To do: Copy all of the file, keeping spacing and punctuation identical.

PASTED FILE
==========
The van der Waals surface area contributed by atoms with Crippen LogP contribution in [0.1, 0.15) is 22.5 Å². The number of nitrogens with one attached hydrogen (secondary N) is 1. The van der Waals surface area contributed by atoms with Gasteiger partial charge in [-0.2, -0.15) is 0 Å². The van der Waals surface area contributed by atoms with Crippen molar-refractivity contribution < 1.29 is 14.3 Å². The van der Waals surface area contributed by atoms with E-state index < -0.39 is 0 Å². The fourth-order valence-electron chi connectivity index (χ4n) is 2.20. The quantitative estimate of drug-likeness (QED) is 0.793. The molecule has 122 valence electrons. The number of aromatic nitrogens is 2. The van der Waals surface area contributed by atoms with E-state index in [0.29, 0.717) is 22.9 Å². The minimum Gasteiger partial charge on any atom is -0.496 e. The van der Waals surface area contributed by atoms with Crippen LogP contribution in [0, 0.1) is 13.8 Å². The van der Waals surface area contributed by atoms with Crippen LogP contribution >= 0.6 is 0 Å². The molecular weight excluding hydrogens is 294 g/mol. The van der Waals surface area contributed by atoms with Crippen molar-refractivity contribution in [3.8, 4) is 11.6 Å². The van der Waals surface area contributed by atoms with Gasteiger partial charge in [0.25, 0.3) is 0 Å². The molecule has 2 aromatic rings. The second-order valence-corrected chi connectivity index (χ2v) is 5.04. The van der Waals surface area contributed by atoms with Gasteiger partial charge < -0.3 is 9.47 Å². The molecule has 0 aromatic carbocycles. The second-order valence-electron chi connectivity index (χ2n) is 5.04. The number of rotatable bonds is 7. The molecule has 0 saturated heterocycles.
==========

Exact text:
The van der Waals surface area contributed by atoms with Crippen LogP contribution in [0.1, 0.15) is 22.5 Å². The number of nitrogens with one attached hydrogen (secondary N) is 1. The van der Waals surface area contributed by atoms with Gasteiger partial charge in [-0.2, -0.15) is 0 Å². The van der Waals surface area contributed by atoms with Crippen molar-refractivity contribution < 1.29 is 14.3 Å². The van der Waals surface area contributed by atoms with E-state index < -0.39 is 0 Å². The fourth-order valence-electron chi connectivity index (χ4n) is 2.20. The quantitative estimate of drug-likeness (QED) is 0.793. The molecule has 122 valence electrons. The number of aromatic nitrogens is 2. The van der Waals surface area contributed by atoms with E-state index in [0.29, 0.717) is 22.9 Å². The minimum Gasteiger partial charge on any atom is -0.496 e. The van der Waals surface area contributed by atoms with Crippen LogP contribution in [0, 0.1) is 13.8 Å². The van der Waals surface area contributed by atoms with Crippen LogP contribution >= 0.6 is 0 Å². The molecular weight excluding hydrogens is 294 g/mol. The van der Waals surface area contributed by atoms with Crippen molar-refractivity contribution in [3.8, 4) is 11.6 Å². The van der Waals surface area contributed by atoms with Gasteiger partial charge in [0.25, 0.3) is 0 Å². The molecule has 2 aromatic rings. The second-order valence-corrected chi connectivity index (χ2v) is 5.04. The van der Waals surface area contributed by atoms with Gasteiger partial charge < -0.3 is 9.47 Å². The molecule has 0 aromatic carbocycles. The second-order valence-electron chi connectivity index (χ2n) is 5.04. The number of rotatable bonds is 7. The molecule has 0 saturated heterocycles.